I Went To A Texas Congressman's Town Hall Last Weekend - Here's What I Learned...

KAREN TOWNSEND | MAR 29, 2017 | 3:35 PM

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Houston's 7th Congressional District is traditionally solid Republican. Represented by John Culberson since 2000, his bid for re-election in 2018 may prove to be his toughest race ever. I attended his town hall Saturday afternoon – I am a constituent - and this is what I saw.

Times have changed. The last town hall I attended for Congressman Culberson was filled with Republican voters. Some were not happy with votes he cast and aggressively questioned him – often loudly. Now, however, the opponents of Culberson far outnumbered his supporters. They were as loud and obnoxious as other town halls shown on television news reports.

The angry audience members booed when a prominent local conservative activist was introduced to lead the invocation but, fortunately, the Boy Scouts were not booed as they brought in the American and Texas flags. They did participate in reciting the Pledge of Alliance.

Rules for participation were announced as notice of the event was presented on social media and email lists. Photo identification with proof of address was the number one requirement. Only those actually living within Culberson’s district were allowed in. No noisemakers (bullhorns) were allowed. Some hand signs were allowed, even approved by the congressman – participants would wave a red ‘disagree’ sign or a green ‘agree’ sign as he answered questions.

Karen Townsend

These were passed out by those opposing Culberson as the very long line to get into the event waited outside to get in. Once in the outside door, staff checked identifications and handed out a paper for those wanting to ask a specific question. On the paper was a place for the person’s name. These were put into a large plastic container for a staffer to randomly pull.

The surprising element of this town hall was the level of participation Culberson employed with the audience. Held in a middle school’s auditorium, all 700 seats were filled. A stage rising above the audience level was not used – the Congressman stood on the ground level with the audience. He spoke with a hand microphone and moved about to ask questioners to rise and be acknowledged. He spoke directly to them and even handed over the mic for them to ask follow-up questions.

Karen Townsend

Rep. Culberson is best described as a happy warrior, an elected official who will remain pleasant and open to conversation no matter how rude or condescending the other person becomes toward him. His manner has not changed. The audience didn’t like most of his answers, as would be expected, but he forged on and often stopped to ask for respectful and civil dialogue when the shouting become deafening.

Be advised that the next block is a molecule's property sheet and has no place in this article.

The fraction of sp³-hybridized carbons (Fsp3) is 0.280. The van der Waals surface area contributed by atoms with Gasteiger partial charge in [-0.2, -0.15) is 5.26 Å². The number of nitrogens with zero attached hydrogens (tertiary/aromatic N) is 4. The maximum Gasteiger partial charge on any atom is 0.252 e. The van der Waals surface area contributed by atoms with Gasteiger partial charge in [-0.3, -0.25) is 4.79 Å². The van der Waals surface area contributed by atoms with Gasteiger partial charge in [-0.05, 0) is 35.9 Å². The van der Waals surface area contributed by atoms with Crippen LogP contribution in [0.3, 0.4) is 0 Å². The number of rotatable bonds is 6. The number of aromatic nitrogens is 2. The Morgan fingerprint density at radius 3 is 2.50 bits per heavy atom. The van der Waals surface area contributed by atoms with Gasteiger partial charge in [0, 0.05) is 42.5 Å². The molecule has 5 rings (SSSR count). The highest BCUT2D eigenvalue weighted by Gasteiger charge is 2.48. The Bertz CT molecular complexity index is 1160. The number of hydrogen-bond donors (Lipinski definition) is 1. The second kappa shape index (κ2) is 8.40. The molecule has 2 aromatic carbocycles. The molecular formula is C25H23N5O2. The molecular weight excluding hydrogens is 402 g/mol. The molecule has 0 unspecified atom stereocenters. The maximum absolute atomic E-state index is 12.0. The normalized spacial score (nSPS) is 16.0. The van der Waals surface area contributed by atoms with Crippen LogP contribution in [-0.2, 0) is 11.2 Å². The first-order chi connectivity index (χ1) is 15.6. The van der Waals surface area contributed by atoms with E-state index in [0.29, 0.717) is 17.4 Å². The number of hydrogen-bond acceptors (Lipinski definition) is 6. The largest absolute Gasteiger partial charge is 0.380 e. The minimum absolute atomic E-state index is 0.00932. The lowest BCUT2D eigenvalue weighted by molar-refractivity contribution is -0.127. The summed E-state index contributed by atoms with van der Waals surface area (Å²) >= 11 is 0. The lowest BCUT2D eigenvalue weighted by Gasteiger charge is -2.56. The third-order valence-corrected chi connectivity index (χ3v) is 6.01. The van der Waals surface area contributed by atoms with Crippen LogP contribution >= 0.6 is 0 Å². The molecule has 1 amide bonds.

His challenger on the Democratic side, Debra Kerner, has already announced her candidacy and attended Saturday afternoon’s town hall. She even was allowed to ask a question of Rep. Culberson, as she informed everyone that she is running against him. How’s that for free publicity? She is well know among political activists and has raised money for candidates locally in both parties. She will be a formidable opponent in 2018.

All of the usual opposition groups from the left were represented and wearing their t-shirts for identification – Moms Demand Action, Planned Parenthood, POD Save America, and others - using town hall settings to protest the Republican agenda (mostly President Trump) within the Indivisibles network.

A small stuffed Big Bird even made an appearance when the standard question about cutting funding for PBS was asked. Outside, the protesters from these organizations not living in the district, or unable to get into the full capacity auditorium, were protesting by chanting – KKK references were a favorite – and using the bullhorns not allowed inside.

There was a larger security presence. All things considered, it was well organized and well run.

My take away from this event is that, if the room was any indication, the district is slowly shifting more liberal. They were against any travel ban or additional security checks, against the border wall and for open borders, against any cuts to any programs currently funded by the federal government – especially education or health care - and for amnesty for all illegal immigrants. It should be noted that the crowd approved when Culberson voiced support for opposing cuts to NIH and continuing funding for PBS for the near future.

Democrats see a time when they will be able to win more elections in Harris County. They are very well organized and motivated. Republican leadership should have organized a counter-protest outside and organized Republicans to fill seats in the auditorium. Instead, the opposition won this round.

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